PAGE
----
Mainstream US media and government policymaking have slowly become aware of the sobering implications of the growing cooperation between Xi Jinping’s China and Vladimir Putin’s Russia. It’s about time!
Until recently, media and policymakers tended to ignore cooperation against the West by the two authoritarian powers, often relying on flawed judgments that major Sino-Soviet differences in the distant past precluded serious challenges to the US today. A library shelf of recent authoritative academic books and lengthy policy reports laid out evidence of Putin’s turn against the West prior to his resumption of the Russian presidency in 2012, his increasing accommodation and cooperation with China along anti-western lines, and Xi Jinping’s reciprocating with priority attention to relations with Russia in countering US interests on assuming leadership in China in 2012-2013. But the evidence had little impact on policy or media perceptions of China-Russia cooperation.
Part of the problem was that policy attention and academic studies tended to focus on the dangers to US interests posed by China and Russia as separate problems, giving little attention to how Beijing and Moscow worked together against the US. For example, the Trump administration’s National Security Strategy less than two years ago warned against China and Russia but had little to say about their cooperation and coordination in targeting US interests. An authoritative and comprehensive multi-chapter critique of China’s policies by a blue-ribbon group of experts and practitioners published by the Asia Society that year merely mentioned Russia in passing a few times without any systematic analysis.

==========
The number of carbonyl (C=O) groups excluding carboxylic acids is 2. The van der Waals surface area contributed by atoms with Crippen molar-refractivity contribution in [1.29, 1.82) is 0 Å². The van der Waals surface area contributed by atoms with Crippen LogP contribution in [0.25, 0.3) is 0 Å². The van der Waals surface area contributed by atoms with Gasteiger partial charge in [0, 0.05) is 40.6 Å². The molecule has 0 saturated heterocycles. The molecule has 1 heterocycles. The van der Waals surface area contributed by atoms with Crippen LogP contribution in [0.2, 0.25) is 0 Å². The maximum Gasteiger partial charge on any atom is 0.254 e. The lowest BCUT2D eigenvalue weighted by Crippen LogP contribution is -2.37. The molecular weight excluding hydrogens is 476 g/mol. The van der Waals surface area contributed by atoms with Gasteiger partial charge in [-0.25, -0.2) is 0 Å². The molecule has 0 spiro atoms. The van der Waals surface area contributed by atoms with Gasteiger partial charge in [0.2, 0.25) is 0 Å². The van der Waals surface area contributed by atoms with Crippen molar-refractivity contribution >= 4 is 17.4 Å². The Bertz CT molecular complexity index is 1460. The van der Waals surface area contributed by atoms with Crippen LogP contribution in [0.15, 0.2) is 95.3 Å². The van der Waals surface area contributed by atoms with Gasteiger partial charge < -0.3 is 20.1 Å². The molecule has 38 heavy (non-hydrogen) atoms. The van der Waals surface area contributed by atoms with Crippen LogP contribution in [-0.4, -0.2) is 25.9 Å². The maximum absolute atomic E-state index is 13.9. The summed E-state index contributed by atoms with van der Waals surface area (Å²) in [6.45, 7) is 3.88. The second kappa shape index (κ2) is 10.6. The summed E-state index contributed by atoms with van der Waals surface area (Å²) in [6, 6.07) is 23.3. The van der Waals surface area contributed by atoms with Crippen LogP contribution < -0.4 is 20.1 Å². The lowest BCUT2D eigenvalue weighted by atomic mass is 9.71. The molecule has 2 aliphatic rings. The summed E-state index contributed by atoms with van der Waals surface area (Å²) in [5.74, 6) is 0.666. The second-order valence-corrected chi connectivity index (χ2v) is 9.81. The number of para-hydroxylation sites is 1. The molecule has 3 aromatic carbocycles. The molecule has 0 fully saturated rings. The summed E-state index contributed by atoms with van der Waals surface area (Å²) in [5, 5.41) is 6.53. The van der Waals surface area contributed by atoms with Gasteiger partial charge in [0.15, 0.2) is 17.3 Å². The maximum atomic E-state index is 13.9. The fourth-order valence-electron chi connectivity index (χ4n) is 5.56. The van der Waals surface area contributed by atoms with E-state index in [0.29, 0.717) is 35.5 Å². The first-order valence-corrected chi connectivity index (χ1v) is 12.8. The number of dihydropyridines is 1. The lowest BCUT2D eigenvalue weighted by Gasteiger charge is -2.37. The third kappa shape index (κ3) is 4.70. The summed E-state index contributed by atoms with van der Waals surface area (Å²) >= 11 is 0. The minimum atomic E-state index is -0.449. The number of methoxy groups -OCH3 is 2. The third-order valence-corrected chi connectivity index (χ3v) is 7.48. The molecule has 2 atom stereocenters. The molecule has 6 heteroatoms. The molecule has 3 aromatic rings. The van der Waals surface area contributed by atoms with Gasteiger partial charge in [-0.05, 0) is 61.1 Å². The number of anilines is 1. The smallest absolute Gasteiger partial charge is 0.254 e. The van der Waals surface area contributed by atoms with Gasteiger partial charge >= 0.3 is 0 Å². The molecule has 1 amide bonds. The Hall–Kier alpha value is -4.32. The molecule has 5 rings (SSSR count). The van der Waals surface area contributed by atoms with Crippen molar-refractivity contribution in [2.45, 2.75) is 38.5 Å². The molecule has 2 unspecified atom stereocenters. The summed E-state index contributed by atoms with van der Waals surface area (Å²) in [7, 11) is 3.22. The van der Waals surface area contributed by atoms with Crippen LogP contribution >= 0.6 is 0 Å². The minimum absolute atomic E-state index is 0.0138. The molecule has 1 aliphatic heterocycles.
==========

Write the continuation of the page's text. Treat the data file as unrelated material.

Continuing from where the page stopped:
Today, it’s increasingly evident how the partnership between Beijing and Moscow has matured and broadened under Putin and Xi. The momentum is based on: 1) common objectives and values; 2) perceived Russian and Chinese vulnerabilities in the face of US and Western pressures; and 3) perceived opportunities for the two powers to expand their influence at the expense of US and allied powers seen in decline.
Russia and China pose increasingly serious challenges to the US-supported order in their respective priority spheres of concern – Russia in Europe and the Middle East, and China in Asia along China’s continental and maritime peripheries. As Putin and Xi repeatedly meet and coordinate, Russia conducts military and paramilitary actions in Europe and the Middle East, along with cyber and political warfare undermining elections in the United States and Europe, European unity, and NATO solidarity. China undermines US and allied interests through covert and overt manipulation and influence operations, cyber theft of intellectual property to accelerate China’s economic competitiveness to dominate key advanced technology at the expense of leading US and other international companies, and coercion and intimidation of neighbors backed by an impressive buildup of Chinese military and civilian security forces. The two powers work together repeatedly in controversial military operations (as they did in July with air force challenges of South Korea and Japan), diplomatic postures, and military, economic, and diplomatic coercion.
Three implications for the US China policy debate